ITMEB Advertisement, 1947. Design: Annada Munshi
A most exciting phase in this history is the period of political transition in the 1940s and its following decade, when with Independence & the political changing-of-guards the strategies of marketing the beverage changed too. We also know that this phase coincides with the coming of age of Bengali design, as ushered by a young crop of Bengali designers which includes the likes of Annada Munshi, OC Ganguly, Makhan Dutta Gupta & Satyajit Ray. While these designers set out to redefine design practices in Bengal, tea, the product, also needed a new definition. In 1947, we see a poster advertising tea as “100% Swadeshi”, designed by Annada Munshi.
ITMEB Hoarding, 1947. Design: Makhan Dutta Gupta.
The catalog, though itself suffering injudicious design & plagued by typesetting errors, is a delight nonetheless. The research team has done a commendable job & Professor Gautam Bhadra’s reading is masterly. I only have two very personal complaints regarding the text. First, from time to time the piece appears to be straining under the weight of certain academic trends. Here’s an example:
Desire is a problematic term, elusive & complex, possessing various meanings in different disciplines. In the context of our analysis, desire simply means a craving for something or somebody.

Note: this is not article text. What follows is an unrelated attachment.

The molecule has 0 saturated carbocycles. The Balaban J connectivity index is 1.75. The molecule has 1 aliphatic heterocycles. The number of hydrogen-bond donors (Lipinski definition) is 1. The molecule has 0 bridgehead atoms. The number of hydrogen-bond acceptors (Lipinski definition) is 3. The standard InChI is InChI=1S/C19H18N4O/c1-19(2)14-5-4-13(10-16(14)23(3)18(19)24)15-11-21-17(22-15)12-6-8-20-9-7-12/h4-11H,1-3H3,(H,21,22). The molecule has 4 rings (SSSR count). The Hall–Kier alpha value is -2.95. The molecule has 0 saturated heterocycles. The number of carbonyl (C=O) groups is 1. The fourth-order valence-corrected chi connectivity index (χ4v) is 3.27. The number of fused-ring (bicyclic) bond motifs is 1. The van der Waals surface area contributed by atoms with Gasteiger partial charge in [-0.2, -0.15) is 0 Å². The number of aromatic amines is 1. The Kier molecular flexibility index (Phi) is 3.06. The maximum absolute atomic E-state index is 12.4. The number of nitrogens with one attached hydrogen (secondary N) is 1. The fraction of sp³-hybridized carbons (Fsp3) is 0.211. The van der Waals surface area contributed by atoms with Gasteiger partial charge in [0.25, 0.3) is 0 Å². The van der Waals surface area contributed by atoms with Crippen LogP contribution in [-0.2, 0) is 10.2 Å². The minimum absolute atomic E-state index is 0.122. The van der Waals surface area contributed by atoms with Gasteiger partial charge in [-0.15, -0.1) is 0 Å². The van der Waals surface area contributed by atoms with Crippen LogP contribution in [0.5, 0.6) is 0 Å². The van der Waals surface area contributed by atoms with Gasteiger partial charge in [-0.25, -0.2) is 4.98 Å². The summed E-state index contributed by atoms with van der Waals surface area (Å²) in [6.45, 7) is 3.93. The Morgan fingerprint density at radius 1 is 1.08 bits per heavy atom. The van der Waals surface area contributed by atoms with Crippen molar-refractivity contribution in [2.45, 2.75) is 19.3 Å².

That such a naïve, pre-Lacanian definition of desire—though most welcome in the wake of some recent academic developments—should come preceded by such a lofty preamble may disturb both types of readers the master usually enjoys – a student of cultural studies, & the average (tea-drinking) Bengali culture enthusiast. The text suffers likewise from time to time. The writer seems no less susceptible to certain temptations than the next ill-advised scholar, straining to recreate the occult charms of theoretical writings of certain much-followed schools.
ITMEB Advertisement, 1948. Design: Annada Munshi.
Secondly, whenever the author discusses the aesthetic merit of the artworks reproduced, leaving familiar grounds of social history behind, he is found not measuring up, really, to expectations. He is brilliant in his reading of the social relations & conditions found in the materials he trains his experienced eye on. But he also indulges in little art talks, discussing spatial balance, harmony, integrative effects, and serially proposes, or endorses, hackneyed aphorisms (“…in order to be effective, images need to be affective”, for example…) that one expects not to run into in the writings of a seasoned scholar like Prof. Bhadra. At times it even impels one to wonder if the writer of this catalog finds terms like expressionistic & expressive interchangeable. One expects some semblance of the necessary academic rigor that, as we all know, makes CSSSC special.
I, however, do not wish to have it inferred that the narrative is not pleasurable; it is delightful in (spite of) itself, asides being highly informative & illuminating, and does not rank with the average jargon-jaded academic drivel we are slowly learning to accept as one of those facts of the world. It is indeed a valuable effort, and surely provokes further inquiries in many directions, not least of which is the history of graphic arts in the state of Bengal.
© Shubho Roy 2010